Saturday, May 31, 2008

A better burrito bowl

This dish, inspired by a couple recipes in Rick Bayless' Mexican Everyday, is a pretty straight-up "chicken with rice and beans" recipe. What sets it apart, though, is the marinade I made from scratch the night before – my garlic and ginger chili paste, supplemented by a couple chipotle peppers to make it a bit smokier – and the spring garlic we picked up fresh at the Greenmarket. The dish actually ends up quite complex, with the rice al dente and the chicken tender as can be.


2 tbsp olive oil
1 1/4 lbs chicken breast
chili paste, or chili powder, to taste
1 white onion
1 cup rice
1 1/2 cups chicken broth
1 can black beans, drained and rinsed
1/3 cup spring garlic (or garlic, if you're not lucky enough to find the scapes)
1/4 cup cilantro

1. If using a paste as marinade, marinate the chicken in the fridge for 1-2 hrs.
2. Heat the oil in medium-large pot. Place the chicken in a single layer in the pot. When browned on one side (2-3 minutes), flip them over and cook the other side (2-3 minutes). Remove to a plate, leaving behind as much oil as you can.
3. And the spring garlic and rice to the pot. Stir for 2-3 minutes, until the rice becomes opaque.
4. Add the broth and some salt. Stir. When it comes to a boil, reduce heat to medium-low and cover. Cook for about 10 mins.
5. Cube the chicken. Uncover the pot, and add the chicken and the beans. Re-cover and cook another 10-15 mins.
6. Uncover, and add the cilantro. Remove from heat, and re-cover, allowing it to cook in its own steam for 5-10 minutes.

Friday, May 30, 2008

Cumin and jalapeño rubbed lamb with homemade tzatziki

This recipe is an amalgam of several lamb and grain recipes and takes advantage of a number of things that had been laying around the apartment for some time – the jalapeños that have been drying on our windowsill and a grain mix from Trader Joe's among them. I can't say enough about the wondrous combination of cumin and finely diced jalapeño on the lamb, and Ali's homemade tzatziki was the perfect accompaniment. The meat is cooked to our liking (very rare), but I think it would probably be optimal a bit closer to the medium-rare side.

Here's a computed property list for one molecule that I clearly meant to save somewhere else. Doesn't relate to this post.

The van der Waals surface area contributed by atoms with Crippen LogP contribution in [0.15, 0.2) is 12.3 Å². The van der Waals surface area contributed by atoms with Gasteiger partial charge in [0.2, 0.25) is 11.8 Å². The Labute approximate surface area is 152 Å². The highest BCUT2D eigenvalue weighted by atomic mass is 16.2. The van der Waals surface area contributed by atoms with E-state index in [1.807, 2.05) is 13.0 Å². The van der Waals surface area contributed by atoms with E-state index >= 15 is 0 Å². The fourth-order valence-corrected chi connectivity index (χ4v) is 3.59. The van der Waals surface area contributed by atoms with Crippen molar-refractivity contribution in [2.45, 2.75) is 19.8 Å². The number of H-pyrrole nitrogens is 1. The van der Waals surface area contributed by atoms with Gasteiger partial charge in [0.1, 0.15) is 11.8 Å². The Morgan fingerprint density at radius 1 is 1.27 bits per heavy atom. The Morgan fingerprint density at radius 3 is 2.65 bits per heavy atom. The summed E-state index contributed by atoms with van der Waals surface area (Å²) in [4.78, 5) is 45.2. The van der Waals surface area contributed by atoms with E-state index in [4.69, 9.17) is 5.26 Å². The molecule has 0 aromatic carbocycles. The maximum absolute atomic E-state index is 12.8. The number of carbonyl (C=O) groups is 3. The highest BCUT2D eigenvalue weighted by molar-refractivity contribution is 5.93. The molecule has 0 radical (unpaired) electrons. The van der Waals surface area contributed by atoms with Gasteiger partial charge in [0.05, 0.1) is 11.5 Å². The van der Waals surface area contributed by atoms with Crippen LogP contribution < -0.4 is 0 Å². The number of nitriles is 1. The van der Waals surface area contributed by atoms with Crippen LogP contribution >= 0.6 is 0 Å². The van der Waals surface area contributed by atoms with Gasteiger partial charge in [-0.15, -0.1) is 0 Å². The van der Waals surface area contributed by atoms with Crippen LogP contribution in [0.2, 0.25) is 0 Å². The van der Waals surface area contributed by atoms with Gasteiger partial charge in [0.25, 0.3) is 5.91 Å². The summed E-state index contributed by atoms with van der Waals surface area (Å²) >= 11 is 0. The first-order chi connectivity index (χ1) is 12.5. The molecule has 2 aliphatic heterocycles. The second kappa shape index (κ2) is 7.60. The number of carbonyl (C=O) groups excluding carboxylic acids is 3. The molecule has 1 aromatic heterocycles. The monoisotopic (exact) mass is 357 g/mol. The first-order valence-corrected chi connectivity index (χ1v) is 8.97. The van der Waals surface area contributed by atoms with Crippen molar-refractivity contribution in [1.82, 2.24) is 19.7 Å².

For lamb:

1 1/2 tbs vegetable oil
2 lamb steaks, about 2/3 lb
1 jalapeño, finely diced
2 tsp ground cumin
1 garlic clove, finely diced
1/4 cup cilantro

1. Rub lamb steaks with cumin and jalapeño, then place all lamb, cumin, and jalapeño in a ziploc bag. Shake vigorously for 30 seconds, and store in the fridge for up to an hour.
2. In a medium-large pan, heat the oil. Place the steaks in the pan. Cook to your liking.
3. Slice thinly and serve over your preferred grains (we used a Trader Joe's mix with Israeli couscous).

For tzatziki:

1 cup Greek yogurt
1 kirby cucumber
2 cloves garlic
1 tbsp olive oil
freshly ground black pepper

1. Shred the cucumber and dice the garlic.
2. Incorporate them into the yogurt, and add enough olive oil to reach the desired texture.
3. Chill before serving if at all possible, and grind black pepper into it just before serving.

Warm fava bean salad with shallot-tarragon vinaigrette

Simply put, this was one of the most addictive vegetable dishes I've ever made. If you try it, I dare you to stop thinking about it. Jon and I have been talking about it nonstop for a couple of days now, and I'm seriously concerned that the fava bean season will end before I have the opportunity to make this at least one more time -- or seven!

The butter knocks this dish down a peg on the ladder of ideal nutrition, but it's worth it. Warming the shallots and tarragon in it results in a vinaigrette that approaches the unearthliness of bearnaise, but without its shining halo of cholesterol. The jalapeño hints at more grounded origins, without imparting any real kick of spice.

(adapted from Jean-Georges Vongerichten)

1 1/2 lbs fresh fava beans, shelled
1 tbsp extra-virgin olive oil
1 large garlic clove, thinly sliced
small jalapeño, seeded and minced
1 1/2 tbsp butter
1 medium shallot, minced
juice from 1/2 lemon
1 tbsp chopped tarragon
parmigiano reggiano or pecorino romano for grating